When people come to church, they are trusting that you as the worship leader know where you are going, have been there before, and are ready to help them experience God. That responsibility requires us to give our best not only while leading worship, but in planning it as well. If we are trying to continually improve our skills as part of the “performance” of worship leading, we can use the following 5 guidelines to help us in that pursuit.
The best-laid plans often involve collaboration. You can spend a lot of time coming up with great plans on your own, but they have the opportunity to be much more powerful when they coincide with other elements in your service. The first step is to try to find out what the message will be about and see what kind of other elements you can add that will support that message. The second less obvious step is to let your team help you. Even if you are the only person on staff, you can email key volunteers and ask them to contribute ideas. Not only will you come up with ideas that are much more diverse, your team will feel more connected and valued.
2. Plan Early
The farther ahead you plan, the more time you have not only for you and your team to come up with great options and ideas, but also to let those ideas sink in. When I learn a new song, I like to have it weeks ahead of time so I can play it repeatedly until it becomes second nature. If I have just learned a song, I am more concerned with remembering the song than focusing on the message. When you and your team are fully prepared, you are much less likely to make mistakes that redirect the focus from God back to you. The main reason “performance” has negative connotations for worship is that it implies the desired result is to focus on the worship leader. When done right, however, music that is rehearsed and performed well can provide an unobstructed pathway to give glory to God.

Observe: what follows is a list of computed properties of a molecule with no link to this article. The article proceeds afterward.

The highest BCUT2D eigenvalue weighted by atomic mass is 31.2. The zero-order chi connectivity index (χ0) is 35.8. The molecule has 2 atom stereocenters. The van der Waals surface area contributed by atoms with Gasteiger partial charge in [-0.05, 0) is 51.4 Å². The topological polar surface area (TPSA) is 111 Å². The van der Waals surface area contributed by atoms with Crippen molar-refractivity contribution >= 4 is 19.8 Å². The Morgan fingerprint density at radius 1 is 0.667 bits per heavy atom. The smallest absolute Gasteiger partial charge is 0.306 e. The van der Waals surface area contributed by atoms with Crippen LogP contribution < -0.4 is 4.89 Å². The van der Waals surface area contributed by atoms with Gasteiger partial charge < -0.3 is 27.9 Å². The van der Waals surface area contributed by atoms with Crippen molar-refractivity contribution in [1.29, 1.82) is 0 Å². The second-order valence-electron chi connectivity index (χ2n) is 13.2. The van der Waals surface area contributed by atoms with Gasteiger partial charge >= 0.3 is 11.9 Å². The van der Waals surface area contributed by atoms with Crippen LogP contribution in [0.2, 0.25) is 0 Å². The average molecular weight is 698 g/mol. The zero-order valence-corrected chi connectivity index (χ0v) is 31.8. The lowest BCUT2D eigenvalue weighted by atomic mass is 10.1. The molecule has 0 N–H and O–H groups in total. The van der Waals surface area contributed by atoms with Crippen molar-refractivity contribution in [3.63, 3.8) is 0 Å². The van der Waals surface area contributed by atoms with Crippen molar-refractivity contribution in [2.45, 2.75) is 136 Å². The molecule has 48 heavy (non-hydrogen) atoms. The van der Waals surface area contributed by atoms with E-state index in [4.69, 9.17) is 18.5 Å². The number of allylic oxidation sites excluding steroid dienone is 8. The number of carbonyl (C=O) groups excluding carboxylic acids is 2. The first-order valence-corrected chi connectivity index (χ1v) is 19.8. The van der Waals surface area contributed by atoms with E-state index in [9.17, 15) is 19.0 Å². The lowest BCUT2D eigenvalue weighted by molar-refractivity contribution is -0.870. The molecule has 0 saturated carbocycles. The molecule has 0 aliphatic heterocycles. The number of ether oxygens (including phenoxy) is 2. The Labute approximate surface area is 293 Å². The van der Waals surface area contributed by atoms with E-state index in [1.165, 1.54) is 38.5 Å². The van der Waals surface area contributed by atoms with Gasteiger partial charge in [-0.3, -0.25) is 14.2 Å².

3. Worship While Planning There is a common misconception that too much planning hinders the movement of the Holy Spirit. On the contrary, sufficient planning can give you the freedom to follow the Holy Spirit and know that your team is ready to follow. We teach the members of our churches that they should not relegate worship to an activity on Sundays, but rather live a life of worship. Correspondingly, as worship leaders, we should lead by example and not miss an opportunity to worship God through our planning. Worship planning does not have to be purely logical and systematic. We can invite the Holy Spirit to move even in our preparation.
4.It’s More than Music
The title “Worship Leader” can be synonymous with music leader, but there are many more worship pathways than just music. Not all are meant for corporate worship, but finding opportunities to appropriately use video, drama, visual art, and dance can allow other members of your church to worship in a way they connect with as much as you connect through music. Remember that whatever you add, whether it be a motion background video behind lyrics, or someone painting during a featured song, it should not be separated from the rest of the service elements, but be integrated into the overall plan of directing focus to God.
5.Use Tools of the Trade
There are an abundance of tools, many of them available online, solely created to help you plan and organize your worship services and communicate with your teams. Take advantage of those resources and let them do the heavy lifting for you.
The stakes don’t get much higher than leading people to worship the God of the Universe. By honing all aspects of our skills, including the ones that are implemented before anyone steps foot in the sanctuary, we prepare ourselves and our congregations to experience a focused and direct line to God.
Aaron Stewart is the Co-Founder & Product Manager of PlanningCenterOnline.com, the premiere web-based application that helps thousands of churches plan and schedule their worship services. He was previously the Pastor of Music at Central Christian Church in Las Vegas for 6 years.